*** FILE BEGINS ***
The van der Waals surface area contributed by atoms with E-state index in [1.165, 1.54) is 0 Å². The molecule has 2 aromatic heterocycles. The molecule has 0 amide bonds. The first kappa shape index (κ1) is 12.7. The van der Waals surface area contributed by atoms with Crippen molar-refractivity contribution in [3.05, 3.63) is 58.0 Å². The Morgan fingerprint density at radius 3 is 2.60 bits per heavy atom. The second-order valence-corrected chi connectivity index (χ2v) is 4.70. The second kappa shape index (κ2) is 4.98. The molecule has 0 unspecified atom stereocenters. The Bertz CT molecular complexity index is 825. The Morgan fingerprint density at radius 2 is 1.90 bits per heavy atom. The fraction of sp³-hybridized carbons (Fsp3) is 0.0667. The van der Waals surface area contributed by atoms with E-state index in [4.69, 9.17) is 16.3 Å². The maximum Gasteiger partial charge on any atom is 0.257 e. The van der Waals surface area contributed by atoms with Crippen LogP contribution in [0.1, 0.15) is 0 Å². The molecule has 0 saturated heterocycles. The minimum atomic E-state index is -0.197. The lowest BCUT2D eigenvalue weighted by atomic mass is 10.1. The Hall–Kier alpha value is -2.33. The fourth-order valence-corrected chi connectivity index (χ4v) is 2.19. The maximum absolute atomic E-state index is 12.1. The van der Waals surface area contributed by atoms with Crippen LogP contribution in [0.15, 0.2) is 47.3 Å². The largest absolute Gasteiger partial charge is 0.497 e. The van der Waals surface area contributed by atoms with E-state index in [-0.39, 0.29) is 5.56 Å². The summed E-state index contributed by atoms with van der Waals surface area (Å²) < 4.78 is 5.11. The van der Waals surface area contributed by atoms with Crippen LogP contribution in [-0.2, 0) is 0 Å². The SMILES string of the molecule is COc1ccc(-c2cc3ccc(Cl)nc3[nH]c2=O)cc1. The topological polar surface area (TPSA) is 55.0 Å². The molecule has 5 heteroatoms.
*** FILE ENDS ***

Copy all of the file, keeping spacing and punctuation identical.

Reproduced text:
The van der Waals surface area contributed by atoms with E-state index in [1.165, 1.54) is 0 Å². The molecule has 2 aromatic heterocycles. The molecule has 0 amide bonds. The first kappa shape index (κ1) is 12.7. The van der Waals surface area contributed by atoms with Crippen molar-refractivity contribution in [3.05, 3.63) is 58.0 Å². The Morgan fingerprint density at radius 3 is 2.60 bits per heavy atom. The second-order valence-corrected chi connectivity index (χ2v) is 4.70. The second kappa shape index (κ2) is 4.98. The molecule has 0 unspecified atom stereocenters. The Bertz CT molecular complexity index is 825. The Morgan fingerprint density at radius 2 is 1.90 bits per heavy atom. The fraction of sp³-hybridized carbons (Fsp3) is 0.0667. The van der Waals surface area contributed by atoms with E-state index in [4.69, 9.17) is 16.3 Å². The maximum Gasteiger partial charge on any atom is 0.257 e. The van der Waals surface area contributed by atoms with Crippen LogP contribution in [0.1, 0.15) is 0 Å². The molecule has 0 saturated heterocycles. The minimum atomic E-state index is -0.197. The lowest BCUT2D eigenvalue weighted by atomic mass is 10.1. The Hall–Kier alpha value is -2.33. The fourth-order valence-corrected chi connectivity index (χ4v) is 2.19. The maximum absolute atomic E-state index is 12.1. The van der Waals surface area contributed by atoms with Crippen LogP contribution in [0.15, 0.2) is 47.3 Å². The largest absolute Gasteiger partial charge is 0.497 e. The van der Waals surface area contributed by atoms with E-state index in [-0.39, 0.29) is 5.56 Å². The summed E-state index contributed by atoms with van der Waals surface area (Å²) < 4.78 is 5.11. The van der Waals surface area contributed by atoms with Crippen LogP contribution in [-0.2, 0) is 0 Å². The SMILES string of the molecule is COc1ccc(-c2cc3ccc(Cl)nc3[nH]c2=O)cc1. The topological polar surface area (TPSA) is 55.0 Å². The molecule has 5 heteroatoms.